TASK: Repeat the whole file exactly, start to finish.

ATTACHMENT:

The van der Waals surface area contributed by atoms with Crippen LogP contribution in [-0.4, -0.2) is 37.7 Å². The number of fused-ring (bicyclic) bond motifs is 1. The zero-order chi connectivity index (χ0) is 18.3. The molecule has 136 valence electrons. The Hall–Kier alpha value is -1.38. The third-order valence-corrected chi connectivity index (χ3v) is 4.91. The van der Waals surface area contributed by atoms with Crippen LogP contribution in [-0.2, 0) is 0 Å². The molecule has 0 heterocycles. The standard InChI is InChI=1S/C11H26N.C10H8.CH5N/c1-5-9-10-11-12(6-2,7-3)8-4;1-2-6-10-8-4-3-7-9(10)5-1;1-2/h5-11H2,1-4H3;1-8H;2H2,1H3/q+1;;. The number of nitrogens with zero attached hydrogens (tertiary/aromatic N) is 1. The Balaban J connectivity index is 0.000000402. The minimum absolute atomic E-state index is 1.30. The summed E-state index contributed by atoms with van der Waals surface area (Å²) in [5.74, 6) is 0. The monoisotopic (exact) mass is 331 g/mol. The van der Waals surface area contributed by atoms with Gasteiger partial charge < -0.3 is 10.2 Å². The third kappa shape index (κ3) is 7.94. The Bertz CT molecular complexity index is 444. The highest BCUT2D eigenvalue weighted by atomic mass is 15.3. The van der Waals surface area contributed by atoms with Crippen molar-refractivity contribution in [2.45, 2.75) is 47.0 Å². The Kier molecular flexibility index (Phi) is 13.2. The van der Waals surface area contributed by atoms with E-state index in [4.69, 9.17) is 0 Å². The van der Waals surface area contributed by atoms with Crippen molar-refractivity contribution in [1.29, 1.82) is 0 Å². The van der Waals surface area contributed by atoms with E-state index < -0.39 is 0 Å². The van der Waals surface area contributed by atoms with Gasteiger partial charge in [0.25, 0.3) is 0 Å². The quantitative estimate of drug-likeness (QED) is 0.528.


The van der Waals surface area contributed by atoms with Crippen LogP contribution in [-0.4, -0.2) is 37.7 Å². The number of fused-ring (bicyclic) bond motifs is 1. The zero-order chi connectivity index (χ0) is 18.3. The molecule has 136 valence electrons. The Hall–Kier alpha value is -1.38. The third-order valence-corrected chi connectivity index (χ3v) is 4.91. The van der Waals surface area contributed by atoms with Crippen LogP contribution in [-0.2, 0) is 0 Å². The molecule has 0 heterocycles. The standard InChI is InChI=1S/C11H26N.C10H8.CH5N/c1-5-9-10-11-12(6-2,7-3)8-4;1-2-6-10-8-4-3-7-9(10)5-1;1-2/h5-11H2,1-4H3;1-8H;2H2,1H3/q+1;;. The number of nitrogens with zero attached hydrogens (tertiary/aromatic N) is 1. The Balaban J connectivity index is 0.000000402. The minimum absolute atomic E-state index is 1.30. The summed E-state index contributed by atoms with van der Waals surface area (Å²) in [5.74, 6) is 0. The monoisotopic (exact) mass is 331 g/mol. The van der Waals surface area contributed by atoms with Gasteiger partial charge < -0.3 is 10.2 Å². The third kappa shape index (κ3) is 7.94. The Bertz CT molecular complexity index is 444. The highest BCUT2D eigenvalue weighted by atomic mass is 15.3. The van der Waals surface area contributed by atoms with Crippen molar-refractivity contribution in [2.45, 2.75) is 47.0 Å². The Kier molecular flexibility index (Phi) is 13.2. The van der Waals surface area contributed by atoms with E-state index in [4.69, 9.17) is 0 Å². The van der Waals surface area contributed by atoms with Crippen molar-refractivity contribution in [1.29, 1.82) is 0 Å². The van der Waals surface area contributed by atoms with E-state index < -0.39 is 0 Å². The van der Waals surface area contributed by atoms with Gasteiger partial charge in [0.25, 0.3) is 0 Å². The quantitative estimate of drug-likeness (QED) is 0.528.